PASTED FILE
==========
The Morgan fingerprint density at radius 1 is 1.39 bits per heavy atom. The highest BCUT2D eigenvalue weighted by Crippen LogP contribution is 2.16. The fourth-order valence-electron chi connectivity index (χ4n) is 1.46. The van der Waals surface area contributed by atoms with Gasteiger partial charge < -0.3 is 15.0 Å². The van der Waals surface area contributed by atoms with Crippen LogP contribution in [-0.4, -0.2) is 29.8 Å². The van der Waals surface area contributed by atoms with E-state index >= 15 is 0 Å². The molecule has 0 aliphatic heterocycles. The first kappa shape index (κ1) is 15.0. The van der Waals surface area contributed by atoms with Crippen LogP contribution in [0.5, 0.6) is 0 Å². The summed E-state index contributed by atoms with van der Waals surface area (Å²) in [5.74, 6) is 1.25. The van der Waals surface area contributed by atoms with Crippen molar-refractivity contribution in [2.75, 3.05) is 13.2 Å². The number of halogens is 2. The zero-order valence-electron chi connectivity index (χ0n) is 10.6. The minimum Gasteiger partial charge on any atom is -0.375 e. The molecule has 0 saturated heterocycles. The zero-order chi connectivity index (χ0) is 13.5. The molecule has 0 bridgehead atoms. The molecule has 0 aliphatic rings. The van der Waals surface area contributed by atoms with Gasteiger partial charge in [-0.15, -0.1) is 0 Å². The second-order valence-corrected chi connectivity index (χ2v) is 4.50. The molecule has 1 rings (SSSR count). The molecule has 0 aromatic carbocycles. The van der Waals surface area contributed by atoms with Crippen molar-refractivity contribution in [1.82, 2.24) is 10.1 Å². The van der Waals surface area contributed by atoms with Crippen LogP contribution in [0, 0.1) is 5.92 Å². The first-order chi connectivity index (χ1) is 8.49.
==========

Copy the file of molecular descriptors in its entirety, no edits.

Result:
The Morgan fingerprint density at radius 1 is 1.39 bits per heavy atom. The highest BCUT2D eigenvalue weighted by Crippen LogP contribution is 2.16. The fourth-order valence-electron chi connectivity index (χ4n) is 1.46. The van der Waals surface area contributed by atoms with Gasteiger partial charge < -0.3 is 15.0 Å². The van der Waals surface area contributed by atoms with Crippen LogP contribution in [-0.4, -0.2) is 29.8 Å². The van der Waals surface area contributed by atoms with E-state index >= 15 is 0 Å². The molecule has 0 aliphatic heterocycles. The first kappa shape index (κ1) is 15.0. The van der Waals surface area contributed by atoms with Crippen LogP contribution in [0.5, 0.6) is 0 Å². The summed E-state index contributed by atoms with van der Waals surface area (Å²) in [5.74, 6) is 1.25. The van der Waals surface area contributed by atoms with Crippen molar-refractivity contribution in [2.75, 3.05) is 13.2 Å². The number of halogens is 2. The zero-order valence-electron chi connectivity index (χ0n) is 10.6. The minimum Gasteiger partial charge on any atom is -0.375 e. The molecule has 0 saturated heterocycles. The zero-order chi connectivity index (χ0) is 13.5. The molecule has 0 bridgehead atoms. The molecule has 0 aliphatic rings. The van der Waals surface area contributed by atoms with Gasteiger partial charge in [-0.15, -0.1) is 0 Å². The second-order valence-corrected chi connectivity index (χ2v) is 4.50. The molecule has 1 rings (SSSR count). The molecule has 0 aromatic carbocycles. The van der Waals surface area contributed by atoms with Crippen molar-refractivity contribution in [1.82, 2.24) is 10.1 Å². The van der Waals surface area contributed by atoms with Crippen LogP contribution in [0, 0.1) is 5.92 Å². The first-order chi connectivity index (χ1) is 8.49.